3. Alright, to start off with, did you seriously just try and justify the wage gap? Is your logic actually ‘women run the risk of getting pregnant, and therefore get paid less and have fewer career options, but this is okay?” Really? You’re actually advocating for a system in which women are actively discriminated against because of a biological fact that, beyond contraceptives, we have a solution to?
Let’s move on though. I just did a quick google search for women who were fired for getting pregnant. There are a lot of results, yo. I think this one article sums it up pretty well for me, though. http://jobs.aol.com/articles/2012/04/05/epidemic-of-pregnant-women-getting-fired-legal-loopholes-to-bla/
Important things to take away from that: discrimination against pregnant employees is so common the EEOC has had to hold a hearing to figure out ways to get employers to obey the law. Women can try to seek advocacy, but it would appear there’s a tendency to fail. And beyond that, even in just a quick search (this isn’t even hard research just quick googling), I saw several stories of employers just… making the job so hard or unbearable that newly pregnant women either quit to avoid the harassment, or were terminated due to performance issues the management created.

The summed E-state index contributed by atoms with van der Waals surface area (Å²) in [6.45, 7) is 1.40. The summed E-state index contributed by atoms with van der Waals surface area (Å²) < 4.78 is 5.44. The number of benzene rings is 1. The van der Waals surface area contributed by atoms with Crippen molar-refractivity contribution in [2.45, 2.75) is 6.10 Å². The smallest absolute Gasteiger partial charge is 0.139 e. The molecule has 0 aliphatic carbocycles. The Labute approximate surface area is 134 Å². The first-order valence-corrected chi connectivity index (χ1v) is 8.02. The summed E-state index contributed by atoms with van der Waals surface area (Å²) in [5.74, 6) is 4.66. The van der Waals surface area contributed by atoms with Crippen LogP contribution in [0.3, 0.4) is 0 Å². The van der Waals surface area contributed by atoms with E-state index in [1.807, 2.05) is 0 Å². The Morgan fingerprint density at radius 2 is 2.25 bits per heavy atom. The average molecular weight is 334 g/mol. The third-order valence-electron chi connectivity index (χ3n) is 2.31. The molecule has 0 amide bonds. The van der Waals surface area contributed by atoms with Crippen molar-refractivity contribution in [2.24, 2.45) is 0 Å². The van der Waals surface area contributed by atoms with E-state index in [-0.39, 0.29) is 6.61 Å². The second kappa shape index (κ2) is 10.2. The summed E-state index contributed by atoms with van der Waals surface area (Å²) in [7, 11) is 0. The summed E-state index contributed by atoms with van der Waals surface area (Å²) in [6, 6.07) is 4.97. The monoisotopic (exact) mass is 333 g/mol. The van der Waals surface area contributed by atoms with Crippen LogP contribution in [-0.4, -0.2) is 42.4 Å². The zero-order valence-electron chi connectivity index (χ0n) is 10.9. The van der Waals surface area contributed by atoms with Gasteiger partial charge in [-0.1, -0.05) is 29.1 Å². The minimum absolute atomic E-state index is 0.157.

Not to mention, like that article says, the Maternity Leave laws don’t actually give women a salary or the rights to keep their job before they take maternity leave. So, say you’ve got a woman living below the poverty line who makes her money doing hard labour. If she gets pregnant, she’s not going to be able to do that any more - and she’s not guaranteed a damn cent from her place of employment even if she manages to take maternity leave. And if they fire her wrongfully or other abuses occur? She doesn’t have the money to find advocacy and doesn’t have the power to win even if she did seek out legal assistance. That is a situation that needs to be corrected, yes, don’t get me wrong, but forcing women into that situation against their will while the system is still broken is just going to ruin lives.